Watch one of the many hoarding and decluttering TV shows nowadays and you’ll see that people fall on a spectrum depending on whether they prefer clean, open living and working spaces, or whether they like surrounding themselves with stuff.
So, where do you fall: are you a neat freak or a sentimental clutterbug? Are you the kind of person who can’t function unless everything is arranged in straight lines and all your surfaces are totally clear of clutter? Or are you someone who can’t stand to let go of things because ‘they may come in handy’ or because of the memories associated with them? Perhaps you fall somewhere in the middle.
How can you decide whether your housekeeping habits fall within the realm of the acceptable, or whether you have some issues to deal with? In a nutshell, if your tendency to hang on to stuff is negatively affecting you and your family’s ability to function ‘normally’, harmoniously or healthily, then you should consider shedding some of the dead weight. Or if you feel embarrassed to have people around, that might also be a clue!
Maybe you can take your lead from the various cultures that follow a tradition of ‘spring cleaning’. These rituals reflect a belief that clearing out, cleansing and making space in your environment gets rid of negative energy, and opens the way for better things to come into your life.
As we enter the heart of the festive season and are surrounded by encouragement to buy and accumulate more and more things, it’s an excellent time to take a step back and consider the benefits of decluttering.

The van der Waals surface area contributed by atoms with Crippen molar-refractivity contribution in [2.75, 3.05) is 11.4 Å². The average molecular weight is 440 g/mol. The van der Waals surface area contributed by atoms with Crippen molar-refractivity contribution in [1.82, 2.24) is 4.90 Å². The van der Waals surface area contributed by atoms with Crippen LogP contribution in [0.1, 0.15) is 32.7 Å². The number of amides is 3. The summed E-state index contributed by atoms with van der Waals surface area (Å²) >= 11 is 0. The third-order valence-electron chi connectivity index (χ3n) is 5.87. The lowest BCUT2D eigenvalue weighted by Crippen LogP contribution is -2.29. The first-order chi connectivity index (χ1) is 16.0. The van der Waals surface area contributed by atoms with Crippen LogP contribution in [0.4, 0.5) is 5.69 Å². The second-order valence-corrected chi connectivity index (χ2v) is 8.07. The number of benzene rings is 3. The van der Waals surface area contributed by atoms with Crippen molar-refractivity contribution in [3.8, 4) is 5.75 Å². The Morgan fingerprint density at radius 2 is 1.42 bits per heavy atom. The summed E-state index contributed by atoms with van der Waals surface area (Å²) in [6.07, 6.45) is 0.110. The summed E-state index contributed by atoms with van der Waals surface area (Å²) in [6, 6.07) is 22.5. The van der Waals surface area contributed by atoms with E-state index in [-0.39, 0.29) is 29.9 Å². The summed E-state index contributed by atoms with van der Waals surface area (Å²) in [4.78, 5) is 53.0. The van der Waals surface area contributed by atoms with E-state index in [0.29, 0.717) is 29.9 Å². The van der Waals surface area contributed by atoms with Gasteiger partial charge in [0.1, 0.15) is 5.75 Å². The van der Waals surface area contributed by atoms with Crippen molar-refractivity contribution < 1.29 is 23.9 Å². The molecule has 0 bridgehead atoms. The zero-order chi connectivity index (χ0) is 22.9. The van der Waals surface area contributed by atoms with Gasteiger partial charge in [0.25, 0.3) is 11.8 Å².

Probably the most important reason to declutter is how the process helps clear away the cobwebs of body, mind and soul: clean, uncluttered surfaces and spaces allow us room to breathe – they feel good. Here are some other reasons to get rid of the excess – you’ll:
- be able to start afresh
- become more organised and productive;
- reduce stress: have a clearer, calmer mind;
- develop a sense of gratitude and appreciation for what you have;
- create a safer, healthier environment;
- achieve a sense of accomplishment;
- have a better social (and romantic!) life;
- help others by passing on the things you don’t need
- gain more time, energy, space and freedom;
- save (and make) money.
The bad news: you’ll have to put in some elbow grease. The good news: you don’t have to be Martha Stewart to create a warm and welcoming space. You just need to see the positive side of owning less stuff.
The first step is to stop being in denial and start taking control of your things instead of letting your things control you. So before adding to your stash of stuff this festive season, why not embrace the less is more philosophy? [500 words]
- For some easy pointers on how best to tackle your clutter and whip your space into shape, look out for our next holiday article: ‘Affordable festive season makeovers: treat yourself to a décor revamp without breaking the bank.’ If you haven’t already, sign up to follow our blog here.
Written by Erica Kleine (December 2015)